The making of a quality sword is a technical and labor intensive process. The swords making skills involved simply can not be explained by a few paragraphs. Traditionally the Japanese swords were made of Tamahagane which was made by the tatara from iron sand using a lot of charcoal. Unless stated, we choose the best suitable modern steels for our blades today they are just as good as tamahagane. Be aware of swords made of tamahagane out of Japan, it is very expensive to make a tamahagane sword today. You probably can get tamahagane through a tatara, but to make the actual blade out of tamahagana is a very hard and tricky job!
Our forging methods are traditional. The iron steel is heated prior to the forging process in a charcoal fire, the sword smith hammers the iron to remove impurities. This process controls the carbon content in the iron, the hardness of the iron alters while the iron cools down. It maybe done a few times. The flat iron is then put in water to quench. The extra carbon content is isolated from the original iron. The blade steel is then formed. A good controlled process will give the steel good flexibility as well as good hardness.
The different hardness pieces of steel are then fired and forged to form the jacket steel and core steel. Together the core steel and the jacket steel are folded around a dozen of times to form the blade, the carbon and all other chemical content are spread out evenly, depends on how many layers in the steel. you may see all kinds of different wave patterns on your blade surface.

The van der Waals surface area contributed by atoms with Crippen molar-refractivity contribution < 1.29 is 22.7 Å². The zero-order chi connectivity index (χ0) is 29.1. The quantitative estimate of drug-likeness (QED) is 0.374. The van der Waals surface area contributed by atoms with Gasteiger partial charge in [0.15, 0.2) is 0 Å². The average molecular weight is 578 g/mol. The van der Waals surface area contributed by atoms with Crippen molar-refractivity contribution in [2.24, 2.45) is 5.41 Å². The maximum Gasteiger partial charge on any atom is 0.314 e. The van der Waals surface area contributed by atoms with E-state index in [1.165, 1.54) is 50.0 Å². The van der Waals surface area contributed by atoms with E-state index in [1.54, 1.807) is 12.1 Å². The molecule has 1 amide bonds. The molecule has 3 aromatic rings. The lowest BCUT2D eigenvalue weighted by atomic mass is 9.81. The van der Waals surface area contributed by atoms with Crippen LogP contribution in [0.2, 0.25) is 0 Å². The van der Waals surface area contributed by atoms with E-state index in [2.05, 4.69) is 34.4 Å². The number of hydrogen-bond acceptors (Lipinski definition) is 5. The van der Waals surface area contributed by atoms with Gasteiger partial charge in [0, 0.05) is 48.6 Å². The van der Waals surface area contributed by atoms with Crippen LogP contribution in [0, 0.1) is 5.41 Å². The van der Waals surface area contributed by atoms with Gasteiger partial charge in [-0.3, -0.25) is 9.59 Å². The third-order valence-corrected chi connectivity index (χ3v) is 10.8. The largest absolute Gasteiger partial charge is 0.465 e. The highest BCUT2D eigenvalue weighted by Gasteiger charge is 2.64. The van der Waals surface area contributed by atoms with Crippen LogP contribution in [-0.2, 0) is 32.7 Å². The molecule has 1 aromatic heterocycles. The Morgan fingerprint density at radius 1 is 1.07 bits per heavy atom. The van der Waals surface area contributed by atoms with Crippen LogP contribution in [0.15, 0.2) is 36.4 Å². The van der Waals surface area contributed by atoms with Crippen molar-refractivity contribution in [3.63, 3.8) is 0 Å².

The blade has different lamination of construction. Below are diagrams of the common methods of our swords.
Single type mono steel, hand forged high carbon, high carbon spring steel. differential hardened and clay tempered, water quenched and polished. The hardened edge is supported by softer parts of the blade.
High carbon steel is the hard core and two forge folded steel are laminated on two sides. Hand forged folded, differential hardened and clay tempered, water quenched and polished. The middle layer is exposed and hardened as blade edge, the edge is supported by two folded steel laminated on two sides.
Hand forge folded steel with the soft core steel enfolded in the spine. differential hardened clay tempered, water quenched and polished. The hardened edge is supported by the softer core steel and less hardened folded steel to absorb shocks.
Harden the edge is by using the special clay wrapping the blade then put in water to quench. It requires a lot of skills. The fire temperature can not be too high or too low it needs to be well controlled by the sword smith. The blade is then put into water for quenching. The blade shape is done this process creates beautiful hamon hada and Martensite (grains) on the blade surface.
The smith measures the blade and adjusts tang, checking if there are any forging flows. The excess parts and material will be removed. If everything is satisfied then the smith signs the engraving on the tang and the blade is ready to be polished.
Next is polishing of the blade. Polishing is important as the forging of the blade. It is actually the most time consuming process. Believe me a good polishing reveals the true actives of the forged steel. To re-polish your old blade in Japan is very expensive today. We have been working a lot for polishing our own blades.The blade is then assembled together with an appropriate, habaki, seppas, tsuba, and mekugi with some fine adjustments.
Please note this page only gives you the basic how a sword was made in our forge. To finish a sword it requires a lot more steps than this page explains. st-sword brings you swords on individual basis. Each sword is individually forged and mounted, each sword has its own characteristics, please see the swords for sale.